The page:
All That Fits: No recourse but struggle for self-determination


What is the most precious thing to man? Life! If life is threatened, what ought a man do?Fight! This he must do, otherwise he is dishonored. That will be worse than death. If we do not fight and the dams push through, we die anyway. If we fight, we die honorably. Thus I exhort you all, kayaw (struggle)! –Macliing Dulag, Kalinga Chieftain

37 years ago since the successful opposition of the Bontoc and Kalinga peoples to the World Bank-funded Chico Dams, this challenge penned in the words of Macliing Dulag, one of the many elders who led our people in asserting right to land and life, remains true, current, and inspirational as we join fellow indigenous peoples in celebration of the International Day of the World’s Indigenous Peoples on August 9. Indeed, the story of the Chico struggle is a timeless example of self-determining indigenous communities. It is remarkable how much this struggle is rather reknown to indigenous peoples and advocates in other countries. It should mean much more to us here in the Cordillera and in the Philippines.

So let us celebrate landmark victories at the international level: the declaration of August 9 itself as World Indigenous Peoples’ Day by the UN General Assembly, the establishment of the UN Permanent Forum on Indigenous Issues, the adoption of the UN Declaration on the Rights of Indigenous Peoples (UNDRIP), the establishment of UN mechanisms for the recognition of IP rights and the appointment of a Special Rapporteur on Indigenous Peoples Rights. We celebrate as well the galvanized efforts of indigenous peoples worldwide into global platforms for the assertion of self-determination, such as the founding of the Indigenous Peoples Movement for Self-Determination and Liberation (IPMSDL).

More importantly, let us salute the communities on the ground that gave breathe to movements for the recognition of indigenous peoples rights and self-determination. Without these, the wider achievements of indigenous peoples nationwide and globally may not have been. Let us salute these communities from where struggles are taking place and recognise that much has been sacrificed for indigenous peoples’ social movement from development aggression, State terrorism and imperialism. Therefore, the path can only lead forward.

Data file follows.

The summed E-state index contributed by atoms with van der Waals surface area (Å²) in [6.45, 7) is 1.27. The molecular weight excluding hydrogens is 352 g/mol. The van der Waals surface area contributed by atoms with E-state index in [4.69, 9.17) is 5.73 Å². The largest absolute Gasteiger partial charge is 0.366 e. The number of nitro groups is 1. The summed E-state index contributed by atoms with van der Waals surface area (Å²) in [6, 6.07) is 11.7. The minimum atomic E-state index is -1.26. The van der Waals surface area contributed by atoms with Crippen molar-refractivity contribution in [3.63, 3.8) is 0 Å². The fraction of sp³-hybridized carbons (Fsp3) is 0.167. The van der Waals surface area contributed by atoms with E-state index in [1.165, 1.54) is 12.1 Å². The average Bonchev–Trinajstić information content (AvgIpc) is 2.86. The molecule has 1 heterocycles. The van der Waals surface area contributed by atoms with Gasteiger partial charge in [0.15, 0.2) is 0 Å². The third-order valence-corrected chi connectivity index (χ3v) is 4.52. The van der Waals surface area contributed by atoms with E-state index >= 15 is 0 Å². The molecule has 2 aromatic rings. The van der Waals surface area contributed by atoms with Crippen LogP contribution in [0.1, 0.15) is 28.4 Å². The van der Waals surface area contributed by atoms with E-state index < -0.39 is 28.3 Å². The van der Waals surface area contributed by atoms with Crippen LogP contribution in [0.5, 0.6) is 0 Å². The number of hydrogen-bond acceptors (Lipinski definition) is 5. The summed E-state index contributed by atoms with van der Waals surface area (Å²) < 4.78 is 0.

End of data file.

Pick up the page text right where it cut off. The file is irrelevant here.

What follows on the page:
From Ifugao to Kalinga, from Benguet to Abra, from Mountain Province to Apayao: communities have asserted the right to ancestral land and Free, Prior and Informed Consent (FPIC) from the incursions of capitalist mining and energy projects such as SN Aboitiz, Quadriver, Sta. Clara, Chevron, Goldfields and Golden Lake Mineral Resources and more. Communities are also asserting human rights in the face of militarisation and State repression of IP human rights defenders in the form trumped-up charges.

Cordillera history is rich with practice of self-determination that exemplify working collectively for the common good, nurture and defense of the ancesral land and environment and service to the people. In the present situation it is both duty and challenge to sustain these practices.

Let us therefore celebrate the upcoming World Indigenous Peoples’ Day on August 9 by reflecting on the challenges and victories that indigenous communities confronted in the Cordillera peoples’ struggle for self-determination. Let us remember our Cordillera heroes and draw inspiration from their lives of sacrifice, in defense of our cultural heritage, ancestral lands and human rights. Let us continue to take pride in our culture and identity while building solidarity and unity with other sectors and advocates in advancing our common goal for genuine peace and development.

For until our right to self-determination is recognised, and genuine regional autonomy in place under a truly sovereign Philippines, the only recourse for indigenous peoples is to press onward with the struggle for self-determination and national democracy.

In Baguio City if you are around on August 9, you are invited to join the parade and program organised by Cordillera Peoples Alliance. Come in your indigenous attire (or a touch of it). Magkita kita po


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